White House’ WeChat Ban Could Impact American Companies In China

Following the signing of an executive order by United States President Donald Trump that could put a ban on Chinese owned short video sharing app TikTok and Tencent owned messaging app WeChat, some of the unintended casualties of this could be American companies in China because on the heavy reliance of these companies on the messaging app, according to experts and analysts.

Announcing the potential ban, the Trump administration labeled the Chinese apps being “significant threats” to the national security of the country.

The extent to which the order, which is to be implemented starting in 45 days, will impact the business of WeChat  ws not immediately clear. It was also unclear whether the ban would impact the some of the large investments made by Tencent in the US as well as in other parts of the world.

But according to Chengdong Li, a Beijing-based tech analyst, U.S. firms such as Walmart and Starbucks could bear a greater brunt if the ban comes into effect as these and some other US companies use WeeChat to do business in China.

WeChat is considered to be an all-in-one mobile app as it incorporates a host of services to its users that are offered by Facebook, WhatsApp, Instagram and Venmo. With more than 1 billion users in China, this so-called super app is almost essential for daily life in the country.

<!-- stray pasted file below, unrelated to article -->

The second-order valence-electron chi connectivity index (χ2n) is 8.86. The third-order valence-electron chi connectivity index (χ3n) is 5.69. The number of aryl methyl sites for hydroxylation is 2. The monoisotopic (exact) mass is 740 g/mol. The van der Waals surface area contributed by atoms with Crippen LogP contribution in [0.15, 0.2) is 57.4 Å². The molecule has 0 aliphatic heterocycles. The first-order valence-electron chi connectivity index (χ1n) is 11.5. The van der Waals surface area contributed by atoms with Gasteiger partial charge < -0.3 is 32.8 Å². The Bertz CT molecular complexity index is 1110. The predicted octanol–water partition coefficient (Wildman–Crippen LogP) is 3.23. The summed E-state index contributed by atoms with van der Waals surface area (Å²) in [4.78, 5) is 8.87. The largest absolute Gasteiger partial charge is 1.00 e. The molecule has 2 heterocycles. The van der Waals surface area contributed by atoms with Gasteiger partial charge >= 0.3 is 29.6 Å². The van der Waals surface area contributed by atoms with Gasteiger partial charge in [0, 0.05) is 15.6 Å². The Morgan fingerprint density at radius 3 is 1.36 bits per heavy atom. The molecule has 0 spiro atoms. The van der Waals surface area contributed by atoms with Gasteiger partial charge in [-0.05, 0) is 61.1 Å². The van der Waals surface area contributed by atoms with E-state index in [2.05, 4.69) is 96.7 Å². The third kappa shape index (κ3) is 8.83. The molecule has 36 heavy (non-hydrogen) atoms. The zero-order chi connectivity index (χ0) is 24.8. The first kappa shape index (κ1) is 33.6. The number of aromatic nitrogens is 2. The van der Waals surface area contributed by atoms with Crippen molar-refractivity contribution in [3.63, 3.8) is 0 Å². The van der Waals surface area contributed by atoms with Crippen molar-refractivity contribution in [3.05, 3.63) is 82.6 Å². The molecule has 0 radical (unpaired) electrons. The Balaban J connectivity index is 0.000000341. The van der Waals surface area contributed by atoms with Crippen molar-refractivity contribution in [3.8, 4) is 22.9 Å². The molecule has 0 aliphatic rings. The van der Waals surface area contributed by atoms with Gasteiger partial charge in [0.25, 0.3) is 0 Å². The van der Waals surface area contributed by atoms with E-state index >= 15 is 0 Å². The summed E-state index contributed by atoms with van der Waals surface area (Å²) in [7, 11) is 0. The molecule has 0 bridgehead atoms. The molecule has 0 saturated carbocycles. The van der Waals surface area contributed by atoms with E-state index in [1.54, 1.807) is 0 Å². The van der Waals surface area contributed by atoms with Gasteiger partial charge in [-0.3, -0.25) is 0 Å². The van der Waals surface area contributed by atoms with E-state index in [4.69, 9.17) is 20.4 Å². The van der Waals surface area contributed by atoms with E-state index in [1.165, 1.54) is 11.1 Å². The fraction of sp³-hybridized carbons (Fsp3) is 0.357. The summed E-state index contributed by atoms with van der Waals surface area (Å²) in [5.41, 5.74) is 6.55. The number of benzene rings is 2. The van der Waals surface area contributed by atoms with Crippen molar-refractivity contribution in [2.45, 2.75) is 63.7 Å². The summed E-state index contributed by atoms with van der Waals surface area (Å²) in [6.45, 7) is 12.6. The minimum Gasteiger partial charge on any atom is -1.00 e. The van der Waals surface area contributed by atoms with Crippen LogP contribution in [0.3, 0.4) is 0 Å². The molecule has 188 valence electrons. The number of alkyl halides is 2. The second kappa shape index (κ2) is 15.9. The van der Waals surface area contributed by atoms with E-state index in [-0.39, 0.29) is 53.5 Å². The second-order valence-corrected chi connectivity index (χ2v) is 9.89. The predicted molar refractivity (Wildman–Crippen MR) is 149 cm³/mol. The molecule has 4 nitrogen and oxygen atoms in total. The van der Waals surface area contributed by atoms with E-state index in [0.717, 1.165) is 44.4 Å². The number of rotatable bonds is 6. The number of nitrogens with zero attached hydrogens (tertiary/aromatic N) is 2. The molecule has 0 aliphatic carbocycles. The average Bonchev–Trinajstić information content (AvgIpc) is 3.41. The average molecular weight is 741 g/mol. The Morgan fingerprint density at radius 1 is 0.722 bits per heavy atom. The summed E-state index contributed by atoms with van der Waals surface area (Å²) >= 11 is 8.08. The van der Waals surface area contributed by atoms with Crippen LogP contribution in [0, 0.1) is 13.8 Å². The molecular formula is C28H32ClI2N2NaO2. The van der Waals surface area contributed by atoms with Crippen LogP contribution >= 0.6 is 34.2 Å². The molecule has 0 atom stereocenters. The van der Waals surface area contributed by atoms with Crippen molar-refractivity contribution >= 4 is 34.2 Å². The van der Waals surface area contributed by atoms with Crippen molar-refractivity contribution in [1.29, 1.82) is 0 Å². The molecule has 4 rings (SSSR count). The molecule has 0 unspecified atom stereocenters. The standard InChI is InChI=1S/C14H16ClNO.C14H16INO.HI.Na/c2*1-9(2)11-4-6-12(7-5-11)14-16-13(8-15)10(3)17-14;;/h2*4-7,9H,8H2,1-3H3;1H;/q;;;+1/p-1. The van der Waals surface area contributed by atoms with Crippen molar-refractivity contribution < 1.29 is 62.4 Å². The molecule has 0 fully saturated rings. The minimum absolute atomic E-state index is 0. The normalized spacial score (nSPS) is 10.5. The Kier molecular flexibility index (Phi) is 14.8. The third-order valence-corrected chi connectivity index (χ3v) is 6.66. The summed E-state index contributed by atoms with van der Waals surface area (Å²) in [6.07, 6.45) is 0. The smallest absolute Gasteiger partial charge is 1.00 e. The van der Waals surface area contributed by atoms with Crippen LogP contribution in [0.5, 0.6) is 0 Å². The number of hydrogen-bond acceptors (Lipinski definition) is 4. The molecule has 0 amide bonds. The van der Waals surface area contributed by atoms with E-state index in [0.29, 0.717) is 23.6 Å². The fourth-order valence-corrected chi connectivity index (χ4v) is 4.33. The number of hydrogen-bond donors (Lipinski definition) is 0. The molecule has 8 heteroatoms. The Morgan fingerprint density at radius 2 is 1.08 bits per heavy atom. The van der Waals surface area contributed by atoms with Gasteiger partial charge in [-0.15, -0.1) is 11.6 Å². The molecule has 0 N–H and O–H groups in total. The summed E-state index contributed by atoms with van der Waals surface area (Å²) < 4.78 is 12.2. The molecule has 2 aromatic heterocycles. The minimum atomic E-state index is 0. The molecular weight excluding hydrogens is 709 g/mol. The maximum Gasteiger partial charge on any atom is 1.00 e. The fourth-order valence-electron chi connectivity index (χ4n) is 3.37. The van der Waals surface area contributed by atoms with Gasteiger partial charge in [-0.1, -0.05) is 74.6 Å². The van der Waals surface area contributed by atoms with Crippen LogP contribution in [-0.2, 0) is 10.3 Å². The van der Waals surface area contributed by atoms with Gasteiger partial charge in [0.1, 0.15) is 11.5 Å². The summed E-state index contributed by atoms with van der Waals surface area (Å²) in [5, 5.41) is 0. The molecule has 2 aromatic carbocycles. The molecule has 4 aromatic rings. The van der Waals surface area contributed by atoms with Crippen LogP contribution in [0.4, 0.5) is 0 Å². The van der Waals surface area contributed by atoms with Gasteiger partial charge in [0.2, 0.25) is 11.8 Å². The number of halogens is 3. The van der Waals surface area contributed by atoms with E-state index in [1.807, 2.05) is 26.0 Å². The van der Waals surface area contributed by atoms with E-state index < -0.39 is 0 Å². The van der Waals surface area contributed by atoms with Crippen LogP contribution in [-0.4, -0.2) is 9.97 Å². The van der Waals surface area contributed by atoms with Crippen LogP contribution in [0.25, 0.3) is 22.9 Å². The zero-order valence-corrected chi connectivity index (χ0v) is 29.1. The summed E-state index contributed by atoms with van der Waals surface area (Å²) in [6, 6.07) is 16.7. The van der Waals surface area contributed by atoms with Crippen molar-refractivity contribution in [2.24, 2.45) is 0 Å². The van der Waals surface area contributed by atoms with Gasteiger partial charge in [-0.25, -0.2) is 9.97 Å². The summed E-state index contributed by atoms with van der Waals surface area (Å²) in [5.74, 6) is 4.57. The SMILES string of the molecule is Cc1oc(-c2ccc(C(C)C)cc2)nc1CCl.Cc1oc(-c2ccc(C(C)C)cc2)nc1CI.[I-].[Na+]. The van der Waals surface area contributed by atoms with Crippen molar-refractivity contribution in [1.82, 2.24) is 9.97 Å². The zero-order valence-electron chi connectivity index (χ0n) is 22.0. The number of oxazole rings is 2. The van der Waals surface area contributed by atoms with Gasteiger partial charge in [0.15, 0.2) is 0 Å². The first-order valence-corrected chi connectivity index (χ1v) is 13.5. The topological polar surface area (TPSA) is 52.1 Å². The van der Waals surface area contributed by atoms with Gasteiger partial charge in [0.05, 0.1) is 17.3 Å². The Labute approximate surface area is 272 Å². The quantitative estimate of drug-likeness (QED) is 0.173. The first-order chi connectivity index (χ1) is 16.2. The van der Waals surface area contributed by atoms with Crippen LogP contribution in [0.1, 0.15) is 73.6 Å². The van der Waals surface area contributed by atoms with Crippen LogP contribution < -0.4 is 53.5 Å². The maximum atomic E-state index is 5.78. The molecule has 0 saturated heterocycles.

Conducting transactions and engaging consumers in China using the WeChat’s embedded ‘mini-app’ programmes is done by a number of American brands, big and small, from Nike to KFC, Starbucks and Amazon.

WeChat users do not need to separately download retail apps in order to use them because those are stored in WeChat’s cloud and used by user as mini-app programmes.

“The revenue Tencent got from these mini-apps for Walmart and Starbucks is minuscule in comparison to Tencent’s video games revenue domestically,” Li said. “The ban would hurt Walmart and Starbucks more significantly as they rely on Tencent to get traffic.”

The “Scan-and-Go” payment service of Walmart is embedded into WeChat in China while the retailing giant offers this service via its own app in the United States.

More than 30% of its transaction in China comprised of the “Scan-and-Go” payment service in China last year, Walmart said. This service allows customers to avoid check out queues at its stores by using their smartphones to scan the bar code on products and make payments at the same time.

American businesses on WeChat might be able to bypass the ban “as long as their entities linked to WeChat are registered outside US”, said Raymond Wang, managing partner at Beijing law firm Anli Partners, even though whether and how much US companies will be impacted by the Trump ban are still not clear.

“While we are not in a position to judge the future evolvement of this issue, we believe the current EO (executive order) seems to be targeting only WeChat, and if we are correct, the impact to Tencent’s financials would be limited,” Citi analysts wrote in a note Friday.

(Adapted from Reuters.com)

Categories: Economy & Finance, Geopolitics, Regulations & Legal, Strategy, Sustainability, Uncategorized

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